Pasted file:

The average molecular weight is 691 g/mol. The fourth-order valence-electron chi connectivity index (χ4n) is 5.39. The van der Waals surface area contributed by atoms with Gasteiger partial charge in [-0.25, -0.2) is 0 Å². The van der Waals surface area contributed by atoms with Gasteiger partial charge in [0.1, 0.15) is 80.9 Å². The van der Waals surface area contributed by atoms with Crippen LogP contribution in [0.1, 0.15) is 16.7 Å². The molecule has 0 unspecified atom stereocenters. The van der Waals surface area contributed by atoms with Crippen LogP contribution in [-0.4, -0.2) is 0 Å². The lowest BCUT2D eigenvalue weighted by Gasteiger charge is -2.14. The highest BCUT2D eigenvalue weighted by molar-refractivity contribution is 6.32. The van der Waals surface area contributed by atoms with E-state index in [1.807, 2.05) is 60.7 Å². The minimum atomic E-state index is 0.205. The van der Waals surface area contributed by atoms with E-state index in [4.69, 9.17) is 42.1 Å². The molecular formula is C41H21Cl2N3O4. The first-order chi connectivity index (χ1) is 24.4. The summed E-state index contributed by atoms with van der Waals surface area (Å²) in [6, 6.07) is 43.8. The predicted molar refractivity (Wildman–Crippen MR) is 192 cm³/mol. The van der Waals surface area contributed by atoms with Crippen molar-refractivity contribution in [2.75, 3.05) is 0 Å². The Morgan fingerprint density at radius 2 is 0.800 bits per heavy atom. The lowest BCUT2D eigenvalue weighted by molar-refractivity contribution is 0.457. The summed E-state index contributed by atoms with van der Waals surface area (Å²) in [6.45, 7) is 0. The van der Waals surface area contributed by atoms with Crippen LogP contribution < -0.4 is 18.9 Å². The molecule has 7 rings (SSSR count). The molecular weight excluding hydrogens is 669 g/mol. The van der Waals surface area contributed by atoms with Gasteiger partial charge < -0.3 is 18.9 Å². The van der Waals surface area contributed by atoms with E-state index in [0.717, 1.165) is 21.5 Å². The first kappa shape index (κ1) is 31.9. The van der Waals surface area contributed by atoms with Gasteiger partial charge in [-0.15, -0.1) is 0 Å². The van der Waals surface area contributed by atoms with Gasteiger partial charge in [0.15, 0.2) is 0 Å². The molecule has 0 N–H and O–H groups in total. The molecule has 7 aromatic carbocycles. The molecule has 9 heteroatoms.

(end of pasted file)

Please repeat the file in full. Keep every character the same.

The average molecular weight is 691 g/mol. The fourth-order valence-electron chi connectivity index (χ4n) is 5.39. The van der Waals surface area contributed by atoms with Gasteiger partial charge in [-0.25, -0.2) is 0 Å². The van der Waals surface area contributed by atoms with Gasteiger partial charge in [0.1, 0.15) is 80.9 Å². The van der Waals surface area contributed by atoms with Crippen LogP contribution in [0.1, 0.15) is 16.7 Å². The molecule has 0 unspecified atom stereocenters. The van der Waals surface area contributed by atoms with Crippen LogP contribution in [-0.4, -0.2) is 0 Å². The lowest BCUT2D eigenvalue weighted by Gasteiger charge is -2.14. The highest BCUT2D eigenvalue weighted by molar-refractivity contribution is 6.32. The van der Waals surface area contributed by atoms with E-state index in [1.807, 2.05) is 60.7 Å². The minimum atomic E-state index is 0.205. The van der Waals surface area contributed by atoms with E-state index in [4.69, 9.17) is 42.1 Å². The molecular formula is C41H21Cl2N3O4. The first-order chi connectivity index (χ1) is 24.4. The summed E-state index contributed by atoms with van der Waals surface area (Å²) in [6, 6.07) is 43.8. The predicted molar refractivity (Wildman–Crippen MR) is 192 cm³/mol. The van der Waals surface area contributed by atoms with Crippen molar-refractivity contribution in [2.75, 3.05) is 0 Å². The Morgan fingerprint density at radius 2 is 0.800 bits per heavy atom. The lowest BCUT2D eigenvalue weighted by molar-refractivity contribution is 0.457. The summed E-state index contributed by atoms with van der Waals surface area (Å²) in [6.45, 7) is 0. The van der Waals surface area contributed by atoms with Crippen LogP contribution < -0.4 is 18.9 Å². The molecule has 7 rings (SSSR count). The molecular weight excluding hydrogens is 669 g/mol. The van der Waals surface area contributed by atoms with Gasteiger partial charge < -0.3 is 18.9 Å². The van der Waals surface area contributed by atoms with E-state index in [0.717, 1.165) is 21.5 Å². The first kappa shape index (κ1) is 31.9. The van der Waals surface area contributed by atoms with Gasteiger partial charge in [-0.15, -0.1) is 0 Å². The van der Waals surface area contributed by atoms with Gasteiger partial charge in [0.15, 0.2) is 0 Å². The molecule has 0 N–H and O–H groups in total. The molecule has 7 aromatic carbocycles. The molecule has 9 heteroatoms.